Something of this kind of talent I began to feel, to my great relief, when Aunt Mary came into the family. I remember the very first evening, as she sat by the hearth, surrounded by all the family, her eye glanced on me with an expression that let me know she saw me; and when the clock struck eight, and my mother proclaimed that it was my bedtime, my countenance fell as I moved sorrowfully from the back of her rocking chair, and thought how many beautiful stories Aunt Mary would tell after I was gone to bed. She turned towards me with such a look of real understanding, such an evident insight into the case, that I went into banishment with a lighter heart than ever I did before. How very contrary is the obstinate estimate of the heart to the rational estimate of worldly wisdom! Are there not some who can remember when one word, one look, or even the withholding of a word, has drawn their heart more to a person than all the substantial favors in the world? By ordinary acceptation, substantial kindness respects the necessaries of animal existence; while those wants which are peculiar to mind, and will exist with it forever, by equally correct classification, are designated as sentimental ones, the supply of which, though it will excite more gratitude in fact, ought not to in theory. Before Aunt Mary had lived with us a month, I loved her beyond any body in the world; and a utilitarian would have been amused in ciphering out the amount of favors which produced this result. It was a look–a word–a smile: it was that she seemed pleased with my new kite; that she rejoiced with me when I learned to spin a top; that she alone seemed to estimate my proficiency in playing ball and marbles; that she never looked at all vexed when I upset her workbox upon the floor; that she received all my awkward gallantry and mal-adroit helpfulness as if it had been in the best taste in the world; that when she was sick, she insisted on letting me wait on her, though I made my customary havoc among the pitchers and tumblers of her room, and displayed, through my zeal to please, a more than ordinary share of insufficiency for the station. She also was the only person that ever I conversed with, and I used to wonder how any body who could talk all about matters and things with grown-up persons could talk so sensibly about marbles, and hoops, and skates, and all sorts of little-boy matters; and I will say, by the by, that the same sort of speculation has often occurred to the minds of older people in connection with her. She knew the value of varied information in making a woman, not a pedant, but a sympathetic, companionable being; and such she was to almost every class of mind.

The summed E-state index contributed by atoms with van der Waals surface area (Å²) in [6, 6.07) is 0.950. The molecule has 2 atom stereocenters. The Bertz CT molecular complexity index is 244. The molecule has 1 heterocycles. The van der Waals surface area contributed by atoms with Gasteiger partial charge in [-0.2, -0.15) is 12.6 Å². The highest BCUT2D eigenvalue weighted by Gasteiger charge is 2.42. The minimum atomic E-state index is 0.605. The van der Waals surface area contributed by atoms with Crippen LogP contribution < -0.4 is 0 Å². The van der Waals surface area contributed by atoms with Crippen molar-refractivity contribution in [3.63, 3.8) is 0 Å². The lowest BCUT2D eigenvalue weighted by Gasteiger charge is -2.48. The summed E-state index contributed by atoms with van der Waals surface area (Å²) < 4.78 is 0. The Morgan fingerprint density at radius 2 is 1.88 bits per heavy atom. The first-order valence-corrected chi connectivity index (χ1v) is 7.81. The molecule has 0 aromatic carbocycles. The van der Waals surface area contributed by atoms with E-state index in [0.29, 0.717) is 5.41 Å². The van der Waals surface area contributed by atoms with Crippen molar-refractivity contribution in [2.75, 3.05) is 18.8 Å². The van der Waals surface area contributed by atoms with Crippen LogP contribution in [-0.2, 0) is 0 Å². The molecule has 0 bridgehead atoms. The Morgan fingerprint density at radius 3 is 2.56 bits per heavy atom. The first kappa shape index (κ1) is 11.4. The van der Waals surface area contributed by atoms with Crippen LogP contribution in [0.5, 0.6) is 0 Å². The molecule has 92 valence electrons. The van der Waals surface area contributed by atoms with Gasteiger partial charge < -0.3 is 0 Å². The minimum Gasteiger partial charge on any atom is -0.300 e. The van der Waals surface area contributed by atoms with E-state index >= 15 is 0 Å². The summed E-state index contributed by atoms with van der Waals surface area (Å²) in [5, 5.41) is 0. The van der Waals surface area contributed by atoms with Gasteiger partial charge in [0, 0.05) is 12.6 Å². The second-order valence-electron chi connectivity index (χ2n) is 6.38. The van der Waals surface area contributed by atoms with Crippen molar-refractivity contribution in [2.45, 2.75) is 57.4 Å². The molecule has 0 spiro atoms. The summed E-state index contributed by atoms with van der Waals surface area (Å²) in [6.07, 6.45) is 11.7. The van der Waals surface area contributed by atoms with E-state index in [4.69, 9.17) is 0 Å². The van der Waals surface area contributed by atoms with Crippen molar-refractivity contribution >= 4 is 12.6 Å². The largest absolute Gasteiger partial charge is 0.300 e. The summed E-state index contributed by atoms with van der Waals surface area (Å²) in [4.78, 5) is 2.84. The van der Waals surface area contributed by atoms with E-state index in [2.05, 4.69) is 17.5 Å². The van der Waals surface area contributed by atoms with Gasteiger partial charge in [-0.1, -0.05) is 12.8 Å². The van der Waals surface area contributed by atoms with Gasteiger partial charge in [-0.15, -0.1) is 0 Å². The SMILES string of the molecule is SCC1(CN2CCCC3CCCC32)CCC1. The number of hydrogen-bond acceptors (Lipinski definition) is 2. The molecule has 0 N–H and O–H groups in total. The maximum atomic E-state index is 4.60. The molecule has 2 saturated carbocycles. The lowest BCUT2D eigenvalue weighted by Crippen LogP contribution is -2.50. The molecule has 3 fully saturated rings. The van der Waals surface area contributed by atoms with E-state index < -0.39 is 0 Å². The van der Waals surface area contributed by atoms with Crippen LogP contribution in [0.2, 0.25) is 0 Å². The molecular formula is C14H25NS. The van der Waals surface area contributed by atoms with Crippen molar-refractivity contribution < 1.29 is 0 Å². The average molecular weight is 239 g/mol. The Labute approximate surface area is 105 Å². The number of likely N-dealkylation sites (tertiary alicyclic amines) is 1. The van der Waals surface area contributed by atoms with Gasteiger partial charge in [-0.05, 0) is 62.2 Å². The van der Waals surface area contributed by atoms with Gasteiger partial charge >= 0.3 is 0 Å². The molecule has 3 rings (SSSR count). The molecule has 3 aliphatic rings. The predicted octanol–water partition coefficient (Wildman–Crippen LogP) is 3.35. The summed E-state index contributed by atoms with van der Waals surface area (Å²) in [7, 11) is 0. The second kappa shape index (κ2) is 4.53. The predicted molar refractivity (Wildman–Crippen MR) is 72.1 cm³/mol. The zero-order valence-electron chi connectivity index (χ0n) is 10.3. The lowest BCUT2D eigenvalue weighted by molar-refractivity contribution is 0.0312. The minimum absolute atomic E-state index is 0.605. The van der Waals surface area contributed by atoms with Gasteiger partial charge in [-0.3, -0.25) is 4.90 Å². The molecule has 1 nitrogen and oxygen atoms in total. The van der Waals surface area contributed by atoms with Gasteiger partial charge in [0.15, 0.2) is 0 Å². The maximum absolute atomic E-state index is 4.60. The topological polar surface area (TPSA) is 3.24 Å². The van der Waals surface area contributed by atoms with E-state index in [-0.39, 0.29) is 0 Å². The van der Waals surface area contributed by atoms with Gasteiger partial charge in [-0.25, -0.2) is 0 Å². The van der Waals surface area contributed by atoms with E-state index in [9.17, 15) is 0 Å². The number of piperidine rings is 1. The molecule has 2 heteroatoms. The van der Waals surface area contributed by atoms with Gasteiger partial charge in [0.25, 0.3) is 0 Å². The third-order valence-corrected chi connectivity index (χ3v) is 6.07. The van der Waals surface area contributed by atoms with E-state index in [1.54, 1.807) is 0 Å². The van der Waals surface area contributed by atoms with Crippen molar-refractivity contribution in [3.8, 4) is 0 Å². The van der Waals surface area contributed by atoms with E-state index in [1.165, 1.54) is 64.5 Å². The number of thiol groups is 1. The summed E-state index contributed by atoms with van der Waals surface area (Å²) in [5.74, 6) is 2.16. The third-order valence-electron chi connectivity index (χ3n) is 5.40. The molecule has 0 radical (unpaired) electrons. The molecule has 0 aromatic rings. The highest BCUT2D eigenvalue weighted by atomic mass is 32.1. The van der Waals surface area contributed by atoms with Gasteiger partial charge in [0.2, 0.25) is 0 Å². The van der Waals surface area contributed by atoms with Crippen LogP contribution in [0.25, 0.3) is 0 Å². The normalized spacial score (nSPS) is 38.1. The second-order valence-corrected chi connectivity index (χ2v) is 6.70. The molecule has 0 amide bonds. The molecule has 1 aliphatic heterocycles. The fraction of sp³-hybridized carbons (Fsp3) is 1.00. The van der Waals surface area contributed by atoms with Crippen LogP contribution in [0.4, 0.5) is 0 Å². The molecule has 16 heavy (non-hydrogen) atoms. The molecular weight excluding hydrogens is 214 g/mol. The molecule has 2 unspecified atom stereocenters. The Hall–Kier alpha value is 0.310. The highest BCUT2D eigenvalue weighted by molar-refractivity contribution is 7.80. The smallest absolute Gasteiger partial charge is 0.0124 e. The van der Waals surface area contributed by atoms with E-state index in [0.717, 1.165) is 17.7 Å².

She had, too, the faculty of drawing others up to her level in conversation, so that I would often find myself going on in most profound style while talking with her, and would wonder, when I was through, whether I was really a little boy still.

When she had enlightened us many months, the time came for her to take leave, and she besought my mother to give me to her for company. All the family wondered what she could find to like in Henry; but if she did like me, it was no matter, and so was the case disposed of.

From that time I lived with her–and there are some persons who can make the word live signify much more than it commonly does–and she wrought on my character all those miracles which benevolent genius can work. She quieted my heart, directed my feelings, unfolded my mind, and educated me, not harshly or by force, but as the blessed sunshine educates the flower, into full and perfect life; and when all that was mortal of her died to this world, her words and deeds of unutterable love shed a twilight around her memory that will fade only in the brightness of heaven.